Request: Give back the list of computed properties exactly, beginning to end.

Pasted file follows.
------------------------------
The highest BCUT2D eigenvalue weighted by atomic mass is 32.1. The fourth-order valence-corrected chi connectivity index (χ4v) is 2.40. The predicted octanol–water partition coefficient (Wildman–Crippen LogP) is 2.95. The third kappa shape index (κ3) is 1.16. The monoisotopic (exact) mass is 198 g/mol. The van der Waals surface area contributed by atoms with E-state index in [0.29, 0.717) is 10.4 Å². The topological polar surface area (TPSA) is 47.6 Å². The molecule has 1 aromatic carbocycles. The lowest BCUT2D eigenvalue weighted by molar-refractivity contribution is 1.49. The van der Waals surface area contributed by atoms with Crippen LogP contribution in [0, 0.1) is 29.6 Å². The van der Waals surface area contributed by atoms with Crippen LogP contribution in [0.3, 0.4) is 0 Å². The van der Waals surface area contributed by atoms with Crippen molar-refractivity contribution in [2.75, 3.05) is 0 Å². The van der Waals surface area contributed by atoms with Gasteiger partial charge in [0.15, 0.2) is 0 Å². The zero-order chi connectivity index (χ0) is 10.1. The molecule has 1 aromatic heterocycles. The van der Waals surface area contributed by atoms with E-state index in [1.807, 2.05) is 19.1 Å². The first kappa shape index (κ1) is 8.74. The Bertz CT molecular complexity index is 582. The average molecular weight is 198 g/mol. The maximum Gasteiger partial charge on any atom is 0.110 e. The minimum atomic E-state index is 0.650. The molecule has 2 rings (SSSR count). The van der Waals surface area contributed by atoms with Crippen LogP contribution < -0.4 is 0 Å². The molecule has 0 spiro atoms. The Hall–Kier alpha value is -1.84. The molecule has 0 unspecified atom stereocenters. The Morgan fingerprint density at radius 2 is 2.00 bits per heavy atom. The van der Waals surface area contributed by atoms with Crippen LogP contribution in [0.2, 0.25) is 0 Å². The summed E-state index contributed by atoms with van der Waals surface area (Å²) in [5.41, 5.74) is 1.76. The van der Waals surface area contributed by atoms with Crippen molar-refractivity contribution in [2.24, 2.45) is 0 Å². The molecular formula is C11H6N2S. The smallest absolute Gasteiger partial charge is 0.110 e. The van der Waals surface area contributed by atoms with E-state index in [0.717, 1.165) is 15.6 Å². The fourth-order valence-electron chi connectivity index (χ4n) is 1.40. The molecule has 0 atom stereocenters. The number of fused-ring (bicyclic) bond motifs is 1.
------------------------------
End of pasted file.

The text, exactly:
The highest BCUT2D eigenvalue weighted by atomic mass is 32.1. The fourth-order valence-corrected chi connectivity index (χ4v) is 2.40. The predicted octanol–water partition coefficient (Wildman–Crippen LogP) is 2.95. The third kappa shape index (κ3) is 1.16. The monoisotopic (exact) mass is 198 g/mol. The van der Waals surface area contributed by atoms with E-state index in [0.29, 0.717) is 10.4 Å². The topological polar surface area (TPSA) is 47.6 Å². The molecule has 1 aromatic carbocycles. The lowest BCUT2D eigenvalue weighted by molar-refractivity contribution is 1.49. The van der Waals surface area contributed by atoms with Crippen LogP contribution in [0, 0.1) is 29.6 Å². The van der Waals surface area contributed by atoms with Crippen LogP contribution in [0.3, 0.4) is 0 Å². The van der Waals surface area contributed by atoms with Crippen molar-refractivity contribution in [2.75, 3.05) is 0 Å². The van der Waals surface area contributed by atoms with Gasteiger partial charge in [0.15, 0.2) is 0 Å². The zero-order chi connectivity index (χ0) is 10.1. The molecule has 1 aromatic heterocycles. The van der Waals surface area contributed by atoms with E-state index in [1.807, 2.05) is 19.1 Å². The first kappa shape index (κ1) is 8.74. The Bertz CT molecular complexity index is 582. The average molecular weight is 198 g/mol. The maximum Gasteiger partial charge on any atom is 0.110 e. The minimum atomic E-state index is 0.650. The molecule has 2 rings (SSSR count). The van der Waals surface area contributed by atoms with Crippen LogP contribution < -0.4 is 0 Å². The molecule has 0 spiro atoms. The Hall–Kier alpha value is -1.84. The molecule has 0 unspecified atom stereocenters. The Morgan fingerprint density at radius 2 is 2.00 bits per heavy atom. The van der Waals surface area contributed by atoms with Crippen LogP contribution in [0.2, 0.25) is 0 Å². The summed E-state index contributed by atoms with van der Waals surface area (Å²) in [5.41, 5.74) is 1.76. The van der Waals surface area contributed by atoms with Crippen molar-refractivity contribution in [2.24, 2.45) is 0 Å². The molecular formula is C11H6N2S. The smallest absolute Gasteiger partial charge is 0.110 e. The van der Waals surface area contributed by atoms with E-state index in [0.717, 1.165) is 15.6 Å². The fourth-order valence-electron chi connectivity index (χ4n) is 1.40. The molecule has 0 atom stereocenters. The number of fused-ring (bicyclic) bond motifs is 1.